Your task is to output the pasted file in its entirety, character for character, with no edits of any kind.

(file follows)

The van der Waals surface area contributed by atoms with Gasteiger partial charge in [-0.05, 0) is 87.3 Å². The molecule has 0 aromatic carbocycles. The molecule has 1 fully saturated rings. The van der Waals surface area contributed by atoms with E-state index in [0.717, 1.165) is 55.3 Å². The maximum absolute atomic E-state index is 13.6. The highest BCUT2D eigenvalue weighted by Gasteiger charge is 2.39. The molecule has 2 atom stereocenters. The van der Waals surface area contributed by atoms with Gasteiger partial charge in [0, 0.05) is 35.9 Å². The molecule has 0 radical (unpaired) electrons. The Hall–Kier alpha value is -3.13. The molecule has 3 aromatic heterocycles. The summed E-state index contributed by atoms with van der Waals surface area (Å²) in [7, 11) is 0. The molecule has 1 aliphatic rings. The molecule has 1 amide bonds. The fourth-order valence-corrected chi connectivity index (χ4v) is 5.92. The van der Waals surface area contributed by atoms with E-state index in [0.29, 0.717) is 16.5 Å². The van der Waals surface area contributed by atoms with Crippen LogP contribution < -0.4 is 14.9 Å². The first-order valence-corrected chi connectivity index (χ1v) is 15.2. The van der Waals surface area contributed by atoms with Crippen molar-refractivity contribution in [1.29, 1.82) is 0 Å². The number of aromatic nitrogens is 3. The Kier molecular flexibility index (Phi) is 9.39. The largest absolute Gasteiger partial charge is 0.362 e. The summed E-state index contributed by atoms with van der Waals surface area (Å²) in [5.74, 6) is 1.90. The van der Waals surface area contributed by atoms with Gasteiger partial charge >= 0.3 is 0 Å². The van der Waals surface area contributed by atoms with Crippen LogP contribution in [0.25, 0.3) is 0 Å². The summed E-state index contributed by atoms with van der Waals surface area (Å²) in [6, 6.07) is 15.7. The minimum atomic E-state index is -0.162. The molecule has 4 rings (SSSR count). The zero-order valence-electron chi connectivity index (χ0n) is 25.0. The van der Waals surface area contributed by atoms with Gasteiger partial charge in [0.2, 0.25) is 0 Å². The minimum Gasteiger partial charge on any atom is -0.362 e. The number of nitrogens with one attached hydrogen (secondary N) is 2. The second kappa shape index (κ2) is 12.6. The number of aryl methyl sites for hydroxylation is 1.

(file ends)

The van der Waals surface area contributed by atoms with Gasteiger partial charge in [-0.05, 0) is 87.3 Å². The molecule has 0 aromatic carbocycles. The molecule has 1 fully saturated rings. The van der Waals surface area contributed by atoms with E-state index in [0.717, 1.165) is 55.3 Å². The maximum absolute atomic E-state index is 13.6. The highest BCUT2D eigenvalue weighted by Gasteiger charge is 2.39. The molecule has 2 atom stereocenters. The van der Waals surface area contributed by atoms with Gasteiger partial charge in [0, 0.05) is 35.9 Å². The molecule has 0 radical (unpaired) electrons. The Hall–Kier alpha value is -3.13. The molecule has 3 aromatic heterocycles. The summed E-state index contributed by atoms with van der Waals surface area (Å²) in [7, 11) is 0. The molecule has 1 aliphatic rings. The molecule has 1 amide bonds. The fourth-order valence-corrected chi connectivity index (χ4v) is 5.92. The van der Waals surface area contributed by atoms with E-state index in [0.29, 0.717) is 16.5 Å². The van der Waals surface area contributed by atoms with Crippen LogP contribution < -0.4 is 14.9 Å². The first-order valence-corrected chi connectivity index (χ1v) is 15.2. The van der Waals surface area contributed by atoms with Crippen molar-refractivity contribution in [1.29, 1.82) is 0 Å². The number of aromatic nitrogens is 3. The Kier molecular flexibility index (Phi) is 9.39. The largest absolute Gasteiger partial charge is 0.362 e. The summed E-state index contributed by atoms with van der Waals surface area (Å²) in [5.74, 6) is 1.90. The van der Waals surface area contributed by atoms with Gasteiger partial charge >= 0.3 is 0 Å². The van der Waals surface area contributed by atoms with Crippen LogP contribution in [0.25, 0.3) is 0 Å². The summed E-state index contributed by atoms with van der Waals surface area (Å²) in [6, 6.07) is 15.7. The minimum atomic E-state index is -0.162. The molecule has 4 rings (SSSR count). The zero-order valence-electron chi connectivity index (χ0n) is 25.0. The van der Waals surface area contributed by atoms with Gasteiger partial charge in [0.2, 0.25) is 0 Å². The minimum Gasteiger partial charge on any atom is -0.362 e. The number of nitrogens with one attached hydrogen (secondary N) is 2. The second kappa shape index (κ2) is 12.6. The number of aryl methyl sites for hydroxylation is 1.